Item Code: HL20
Water Color Painting on Paper
13.5 inch X 10.8 inch
Price: $295.00 Shipping Free - 4 to 6 days
As scriptural tradition has it, after Devaki’s marriage with Vasudeva, Kansa, her brother, out of his exceptional love for her decided to drive her to her in-laws’ house. When midway, a divine voice announced that he would be killed by none else but by Devaki’s eighth child. The outraged Kansa drew his sword for killing Devaki; however persuaded by Vasudeva on condition that they would hand him every child born to Devaki soon after it was born, Kansa agreed to imprison Devaki and Vasudeva. The six children born to Devaki were handed to Kansa and he killed them. By a divine miracle the foetus of the seventh was transferred from the womb of Devaki to that of Rohini, Vasudeva’s other wife, and was born to her as Balarama. The eighth was Krishna, Vishnu’s incarnation emerging on the earth for redeeming her from the atrocities of Kansa. The tradition contends that he only emerged on the earth and was ever unborn; hence whatever his form, a child’s or of the grown-up, his maturity level was always immeasurable by human scales. This also justifies how a little grown up image of Bala Mukunda represents the event of his birth : a much earlier stage.
Thus, Krishna’s image as Bala Mukunda, when placed on a specially decorated cradle with a pot of butter, flute and rattler-type playthings around, as represents this miniature, is symbolic of Krishna’s birth. Krishna was born exactly at mid-night on the eighth day of the dark half, that is, Krishna-paksha, of Bhadrapada. By its association with the divine birth – ‘ janma’, this eighth day – ‘ashtami’, became known as Janmashtami : ‘ashtami’ of ‘janma’. The term does not indicate as to whose ‘janma’ it alludes to, but unlike Rama-navami in which the name of Rama is associated with ‘navami’ – ninth day, for denoting the day of his birth, Janmashtami is universally celebrated as the day of Krishna’s birth without his name associated with it. The day is also known as Krishna-Janmashtami, Gokulashtami and Ashtami Rohini, obviously Rohini – a significant and rare lunar asterism, being the astronomical position when Krishna had his birth.
Krishna’s cult has worldwide and trans-sects followings, and hence Janmashtami, the festival of Krishna’s birth, is also celebrated beyond sectarian lines on two levels, the ritual and festive. To these conventional modes is added a new cult which celebrates the occasion discovering the accomplishment of the rites in greater festivity, gaiety and celebration. The Janmashtami rituals begin with the day-long fast, a huge number of Vaishnava followers observing it. The most glorious as also the most painful moment in a woman’s life is when she gives birth to a child. The Janmashtami denotes this moment in Devaki’s life. Apart, Devaki’s child had to eliminate evil and restore righteousness – a divine cause. The fast is the expression of people’s fellow-feelings for Devaki and thereby for all mothers as also the expression of their solidarity with the divine objective of Krishna’s incarnation. Preparations for celebrations go on the whole day. Before mid-night, the time when Krishna was born, the idol of Bala Mukunda is bathed in ‘Panchamrita’ – five elixirs, the sacred Ganga-water, milk, curd, honey and ghee – clarified butter, with dry-fruits and leaves of Tulsi plant mixed in it; and at mid-night with illuminating lights and chanting of hymns it is consecrated in a splendidly adorned cradle. This is revered as his emergence on the earth. The ‘Panchamrita’, used for bathing the idol along with parts of other offerings made to the deity is distributed among all as the sacred food with which fasting ones terminate their fasts.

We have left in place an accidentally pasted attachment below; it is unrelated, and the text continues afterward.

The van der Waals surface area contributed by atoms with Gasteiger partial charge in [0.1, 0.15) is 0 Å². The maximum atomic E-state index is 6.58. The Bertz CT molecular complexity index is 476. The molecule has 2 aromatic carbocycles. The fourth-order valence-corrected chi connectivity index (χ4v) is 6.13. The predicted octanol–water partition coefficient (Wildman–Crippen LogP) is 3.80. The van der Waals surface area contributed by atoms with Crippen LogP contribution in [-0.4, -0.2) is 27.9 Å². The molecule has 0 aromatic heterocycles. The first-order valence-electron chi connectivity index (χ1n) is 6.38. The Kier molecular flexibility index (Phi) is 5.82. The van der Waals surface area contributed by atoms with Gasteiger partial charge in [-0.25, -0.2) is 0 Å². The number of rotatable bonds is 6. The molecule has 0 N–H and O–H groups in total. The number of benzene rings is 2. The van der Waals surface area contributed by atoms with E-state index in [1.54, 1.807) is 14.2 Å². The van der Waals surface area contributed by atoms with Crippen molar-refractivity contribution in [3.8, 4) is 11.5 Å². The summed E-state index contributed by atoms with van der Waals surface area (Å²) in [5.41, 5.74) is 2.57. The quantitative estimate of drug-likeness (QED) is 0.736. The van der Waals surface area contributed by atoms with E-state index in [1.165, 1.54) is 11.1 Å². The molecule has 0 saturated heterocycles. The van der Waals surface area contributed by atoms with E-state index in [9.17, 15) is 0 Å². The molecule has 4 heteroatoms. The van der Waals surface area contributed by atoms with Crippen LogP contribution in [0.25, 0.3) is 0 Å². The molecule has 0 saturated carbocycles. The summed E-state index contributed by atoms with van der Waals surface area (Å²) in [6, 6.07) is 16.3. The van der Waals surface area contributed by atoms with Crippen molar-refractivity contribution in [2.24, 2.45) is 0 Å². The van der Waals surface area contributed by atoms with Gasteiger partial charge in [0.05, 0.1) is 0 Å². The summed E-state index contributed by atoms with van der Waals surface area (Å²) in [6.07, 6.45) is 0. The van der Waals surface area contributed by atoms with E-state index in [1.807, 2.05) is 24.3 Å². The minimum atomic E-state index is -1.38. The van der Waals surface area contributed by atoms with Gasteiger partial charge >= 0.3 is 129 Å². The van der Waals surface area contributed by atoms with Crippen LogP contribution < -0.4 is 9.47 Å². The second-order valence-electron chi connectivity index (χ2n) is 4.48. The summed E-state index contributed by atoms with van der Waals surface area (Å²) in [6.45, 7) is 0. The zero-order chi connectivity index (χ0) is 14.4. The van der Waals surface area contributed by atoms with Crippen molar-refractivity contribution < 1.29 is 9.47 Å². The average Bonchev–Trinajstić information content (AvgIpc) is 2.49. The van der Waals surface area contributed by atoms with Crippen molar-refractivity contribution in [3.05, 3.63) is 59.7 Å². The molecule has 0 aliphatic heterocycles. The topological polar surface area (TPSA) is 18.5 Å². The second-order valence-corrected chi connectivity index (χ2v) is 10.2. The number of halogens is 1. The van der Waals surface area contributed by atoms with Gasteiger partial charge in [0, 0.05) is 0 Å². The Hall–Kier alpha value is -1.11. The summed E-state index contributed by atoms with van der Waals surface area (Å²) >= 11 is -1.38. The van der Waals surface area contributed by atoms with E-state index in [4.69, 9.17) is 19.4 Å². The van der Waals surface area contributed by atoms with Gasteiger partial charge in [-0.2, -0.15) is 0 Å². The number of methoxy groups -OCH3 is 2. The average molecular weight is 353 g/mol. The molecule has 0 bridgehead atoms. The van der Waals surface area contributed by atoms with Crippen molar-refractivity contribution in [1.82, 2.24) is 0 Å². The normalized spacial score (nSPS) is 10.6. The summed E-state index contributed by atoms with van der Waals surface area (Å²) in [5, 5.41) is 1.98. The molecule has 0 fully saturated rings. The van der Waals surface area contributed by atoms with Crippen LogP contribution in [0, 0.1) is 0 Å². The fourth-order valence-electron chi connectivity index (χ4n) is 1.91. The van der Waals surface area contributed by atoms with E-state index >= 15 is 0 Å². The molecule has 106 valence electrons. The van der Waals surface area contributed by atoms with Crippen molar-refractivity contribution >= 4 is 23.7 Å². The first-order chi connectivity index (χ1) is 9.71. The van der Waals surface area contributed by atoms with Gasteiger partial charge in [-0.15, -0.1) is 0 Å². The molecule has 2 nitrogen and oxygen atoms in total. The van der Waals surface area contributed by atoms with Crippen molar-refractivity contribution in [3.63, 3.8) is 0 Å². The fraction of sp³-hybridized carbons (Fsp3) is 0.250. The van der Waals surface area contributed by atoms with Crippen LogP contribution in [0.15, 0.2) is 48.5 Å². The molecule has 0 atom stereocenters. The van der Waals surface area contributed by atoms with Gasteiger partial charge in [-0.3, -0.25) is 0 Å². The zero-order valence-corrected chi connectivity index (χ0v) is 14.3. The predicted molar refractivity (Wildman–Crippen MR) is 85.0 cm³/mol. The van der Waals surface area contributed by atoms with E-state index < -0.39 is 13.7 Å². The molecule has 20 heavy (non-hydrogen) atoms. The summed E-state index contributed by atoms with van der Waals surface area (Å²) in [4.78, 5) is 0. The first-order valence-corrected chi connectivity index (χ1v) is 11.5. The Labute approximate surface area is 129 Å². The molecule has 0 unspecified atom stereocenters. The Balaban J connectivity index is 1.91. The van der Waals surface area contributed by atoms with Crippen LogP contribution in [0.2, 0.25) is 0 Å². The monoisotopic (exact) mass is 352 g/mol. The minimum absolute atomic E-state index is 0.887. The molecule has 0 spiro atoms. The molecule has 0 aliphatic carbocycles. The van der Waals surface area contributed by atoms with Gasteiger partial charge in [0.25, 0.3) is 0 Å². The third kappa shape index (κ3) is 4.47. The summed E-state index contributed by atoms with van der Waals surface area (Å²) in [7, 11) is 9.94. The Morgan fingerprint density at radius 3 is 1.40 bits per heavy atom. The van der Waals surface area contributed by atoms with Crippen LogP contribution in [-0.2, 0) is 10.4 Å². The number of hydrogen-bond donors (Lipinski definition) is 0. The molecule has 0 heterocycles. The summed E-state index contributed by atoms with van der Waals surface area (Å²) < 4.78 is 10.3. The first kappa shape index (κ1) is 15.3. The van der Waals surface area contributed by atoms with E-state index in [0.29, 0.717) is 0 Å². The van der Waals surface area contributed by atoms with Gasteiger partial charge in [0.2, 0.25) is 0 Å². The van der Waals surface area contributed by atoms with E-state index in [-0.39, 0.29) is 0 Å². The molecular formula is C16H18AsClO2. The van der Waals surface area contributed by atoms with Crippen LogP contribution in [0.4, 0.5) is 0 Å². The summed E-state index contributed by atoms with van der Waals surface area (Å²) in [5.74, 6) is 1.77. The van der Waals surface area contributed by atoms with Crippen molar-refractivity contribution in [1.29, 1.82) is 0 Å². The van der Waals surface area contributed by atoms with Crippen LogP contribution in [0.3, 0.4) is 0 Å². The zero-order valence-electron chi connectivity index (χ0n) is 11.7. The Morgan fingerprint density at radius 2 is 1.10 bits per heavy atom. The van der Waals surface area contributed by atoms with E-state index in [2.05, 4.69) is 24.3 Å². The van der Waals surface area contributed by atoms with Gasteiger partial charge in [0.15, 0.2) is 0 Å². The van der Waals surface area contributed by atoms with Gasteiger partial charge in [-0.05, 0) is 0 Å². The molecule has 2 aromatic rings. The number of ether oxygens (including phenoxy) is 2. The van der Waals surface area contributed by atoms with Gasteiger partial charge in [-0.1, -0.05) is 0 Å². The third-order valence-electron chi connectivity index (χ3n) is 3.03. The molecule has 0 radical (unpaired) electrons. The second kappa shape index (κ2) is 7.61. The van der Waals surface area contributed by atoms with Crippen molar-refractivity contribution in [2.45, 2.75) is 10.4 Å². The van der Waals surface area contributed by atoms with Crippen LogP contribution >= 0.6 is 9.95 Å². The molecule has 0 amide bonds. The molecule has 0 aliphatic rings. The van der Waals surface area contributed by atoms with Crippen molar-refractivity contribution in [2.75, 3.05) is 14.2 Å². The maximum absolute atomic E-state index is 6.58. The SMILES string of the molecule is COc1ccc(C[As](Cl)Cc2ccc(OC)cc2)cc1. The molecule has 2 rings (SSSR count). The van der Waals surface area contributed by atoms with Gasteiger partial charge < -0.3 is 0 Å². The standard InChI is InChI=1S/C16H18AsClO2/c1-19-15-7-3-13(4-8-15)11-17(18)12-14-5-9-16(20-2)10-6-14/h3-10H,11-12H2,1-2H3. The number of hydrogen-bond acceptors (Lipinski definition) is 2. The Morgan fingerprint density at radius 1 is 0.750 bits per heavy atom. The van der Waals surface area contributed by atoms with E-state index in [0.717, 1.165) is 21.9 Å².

Those favouring greater emphasis on celebration-aspect dance, sing and beat drums and rejoice the whole night. Janmashtami’s festive aspect reveals in ‘jhankis’ – tableaux, displaying ‘lilas’ of Krishna, flooding all temples, public places and road-sides, more significant among such ‘lilas’ being the representation of Krishna stealing butter from a high-hung pot riding the human pyramid of his ‘sakha’ – friends. This ‘lila’ is staged in the form of ‘handi-phor’ – pot-bursting, competition celebrated with great zeal everywhere, in Mumbai being especially popular. In the competition a ‘handi’ – pot, is hung high enough to reach. The participating groups try one after the other rising to the pot’s height through human pyramids and the successful group not only gets all –money and even other precious things, that the pot contains but is also declared as the winner for the year.
This description by Prof. P.C. Jain and Dr. Daljeet. Prof. Jain specializes on the aesthetics of literature and is the author of numerous books on Indian art and culture. Dr. Daljeet is the curator of the Miniature Painting Gallery, National Museum, New Delhi. They have both collaborated together on a number of books.